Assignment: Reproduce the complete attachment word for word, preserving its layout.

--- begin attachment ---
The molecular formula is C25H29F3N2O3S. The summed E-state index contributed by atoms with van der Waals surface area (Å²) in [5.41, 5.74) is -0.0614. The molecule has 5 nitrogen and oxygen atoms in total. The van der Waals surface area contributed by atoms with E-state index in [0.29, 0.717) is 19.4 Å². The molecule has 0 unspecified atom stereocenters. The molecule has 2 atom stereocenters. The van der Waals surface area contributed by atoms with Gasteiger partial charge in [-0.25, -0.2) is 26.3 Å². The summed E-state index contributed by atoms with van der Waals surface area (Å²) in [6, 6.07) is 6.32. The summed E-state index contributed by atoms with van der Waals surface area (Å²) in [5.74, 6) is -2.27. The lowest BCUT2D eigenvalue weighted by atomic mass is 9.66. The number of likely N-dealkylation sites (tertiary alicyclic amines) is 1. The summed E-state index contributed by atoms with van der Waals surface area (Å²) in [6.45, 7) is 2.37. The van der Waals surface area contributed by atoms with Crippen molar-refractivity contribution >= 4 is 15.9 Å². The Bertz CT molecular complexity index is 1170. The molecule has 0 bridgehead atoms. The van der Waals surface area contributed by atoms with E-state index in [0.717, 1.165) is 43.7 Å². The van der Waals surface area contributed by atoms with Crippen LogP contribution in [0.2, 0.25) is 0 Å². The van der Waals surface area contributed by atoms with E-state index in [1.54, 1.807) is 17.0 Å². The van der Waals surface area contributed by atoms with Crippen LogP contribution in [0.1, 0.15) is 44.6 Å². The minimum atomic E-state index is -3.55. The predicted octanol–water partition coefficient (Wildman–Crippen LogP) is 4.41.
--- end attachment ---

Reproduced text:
The molecular formula is C25H29F3N2O3S. The summed E-state index contributed by atoms with van der Waals surface area (Å²) in [5.41, 5.74) is -0.0614. The molecule has 5 nitrogen and oxygen atoms in total. The van der Waals surface area contributed by atoms with E-state index in [0.29, 0.717) is 19.4 Å². The molecule has 0 unspecified atom stereocenters. The molecule has 2 atom stereocenters. The van der Waals surface area contributed by atoms with Gasteiger partial charge in [-0.25, -0.2) is 26.3 Å². The summed E-state index contributed by atoms with van der Waals surface area (Å²) in [6, 6.07) is 6.32. The summed E-state index contributed by atoms with van der Waals surface area (Å²) in [5.74, 6) is -2.27. The lowest BCUT2D eigenvalue weighted by atomic mass is 9.66. The number of likely N-dealkylation sites (tertiary alicyclic amines) is 1. The summed E-state index contributed by atoms with van der Waals surface area (Å²) in [6.45, 7) is 2.37. The van der Waals surface area contributed by atoms with Crippen molar-refractivity contribution >= 4 is 15.9 Å². The Bertz CT molecular complexity index is 1170. The molecule has 0 bridgehead atoms. The van der Waals surface area contributed by atoms with E-state index in [0.717, 1.165) is 43.7 Å². The van der Waals surface area contributed by atoms with Crippen LogP contribution in [0.2, 0.25) is 0 Å². The van der Waals surface area contributed by atoms with E-state index in [1.54, 1.807) is 17.0 Å². The van der Waals surface area contributed by atoms with Crippen LogP contribution in [0.1, 0.15) is 44.6 Å². The minimum atomic E-state index is -3.55. The predicted octanol–water partition coefficient (Wildman–Crippen LogP) is 4.41.